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FRONTLINE: Syria Undercover

Airs Tuesday, November 8, 2011 at 10 p.m. on KPBS TV

Above: FRONTLINE reporter Ramita Navai meets four soldiers on the run at a secret location deep in the Syrian countryside. The soldiers say they deserted the Army because they were forced to shoot at protesters.

As the death toll in Syria nears 3,000, the revolution rages on well after the fall of dictators in Tunisia, Egypt and Libya. While grainy cell phone videos of violent attacks on protesters are making it out, foreign journalists are seldom making it in.

In this special newsmagazine report, FRONTLINE offers a rare look from inside, traveling with undercover reporter Ramita Navai into some of the most dangerous parts of Syria to meet members of the opposition movement forced into hiding.

As the town of Madaya is besieged by the army, the security forces and the militia, Navai experiences first-hand life as a fugitive when she is trapped in a safe house with three opposition coordinators on the government’s most wanted list.

Also this hour: A look at the dictator who has managed to hold on longer than any amidst the Arab unrest — President Bashar al-Assad.

FRONTLINE is on Facebook, and follow @frontlinepbs on Twitter.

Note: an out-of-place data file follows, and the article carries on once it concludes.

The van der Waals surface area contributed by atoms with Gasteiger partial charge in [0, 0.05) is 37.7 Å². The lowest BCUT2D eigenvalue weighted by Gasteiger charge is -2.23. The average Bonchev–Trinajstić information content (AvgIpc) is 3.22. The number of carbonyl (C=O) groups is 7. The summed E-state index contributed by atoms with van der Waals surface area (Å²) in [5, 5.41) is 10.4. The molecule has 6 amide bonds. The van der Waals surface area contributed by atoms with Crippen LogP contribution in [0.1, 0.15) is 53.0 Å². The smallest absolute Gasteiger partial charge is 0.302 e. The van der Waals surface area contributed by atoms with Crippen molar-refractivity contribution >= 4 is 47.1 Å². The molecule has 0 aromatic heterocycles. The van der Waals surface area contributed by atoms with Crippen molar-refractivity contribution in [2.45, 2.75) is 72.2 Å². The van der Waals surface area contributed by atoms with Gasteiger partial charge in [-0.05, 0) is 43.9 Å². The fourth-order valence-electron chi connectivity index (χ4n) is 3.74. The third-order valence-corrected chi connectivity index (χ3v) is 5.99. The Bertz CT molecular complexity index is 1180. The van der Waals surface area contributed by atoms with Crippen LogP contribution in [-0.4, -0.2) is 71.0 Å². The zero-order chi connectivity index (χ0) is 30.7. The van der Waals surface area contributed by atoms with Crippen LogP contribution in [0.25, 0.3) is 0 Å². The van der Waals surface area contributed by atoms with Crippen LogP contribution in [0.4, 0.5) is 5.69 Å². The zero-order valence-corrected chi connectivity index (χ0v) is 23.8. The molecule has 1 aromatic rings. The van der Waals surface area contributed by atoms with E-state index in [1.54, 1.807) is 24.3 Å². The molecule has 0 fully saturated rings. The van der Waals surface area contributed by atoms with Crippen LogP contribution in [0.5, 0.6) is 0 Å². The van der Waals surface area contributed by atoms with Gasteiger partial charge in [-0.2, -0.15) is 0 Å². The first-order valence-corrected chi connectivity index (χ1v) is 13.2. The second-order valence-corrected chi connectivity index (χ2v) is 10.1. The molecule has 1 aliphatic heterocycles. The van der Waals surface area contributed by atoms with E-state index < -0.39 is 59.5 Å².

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Trailer: Frontline: Syria Undercover

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Watch Syria Undercover Preview on PBS. See more from FRONTLINE.

Above: Reporter Ramita Navai goes undercover for a rare look at the uprising from inside Syria. Plus a profile of the dictator who has managed to hold on longer than any amidst the Arab unrest—President Bashar al-Assad.

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Frontline: Inside the Underground Lives of Syrian Activists

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Watch "Syria Undercover": Inside an Activist Safe House on PBS. See more from FRONTLINE.

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Live Chat: FRONTLINE/Channel 4 (UK) correspondent Ramita Navai and New York Times reporter Anthony Shadid

Above: FRONTLINE has set up a live chat with two journalists from the report--FRONTLINE/Channel 4 (UK) correspondent Ramita Navai and New York Times reporter Anthony Shadid--for a live hour-long chat on Wednesday, November 9th, 2011 at 10 a.m. PT (1pm ET). They'll be taking questions from viewers on the film and the larger issues it raises. They'll be joined by guest questioner David Kenner, associate editor at Foreign Policy.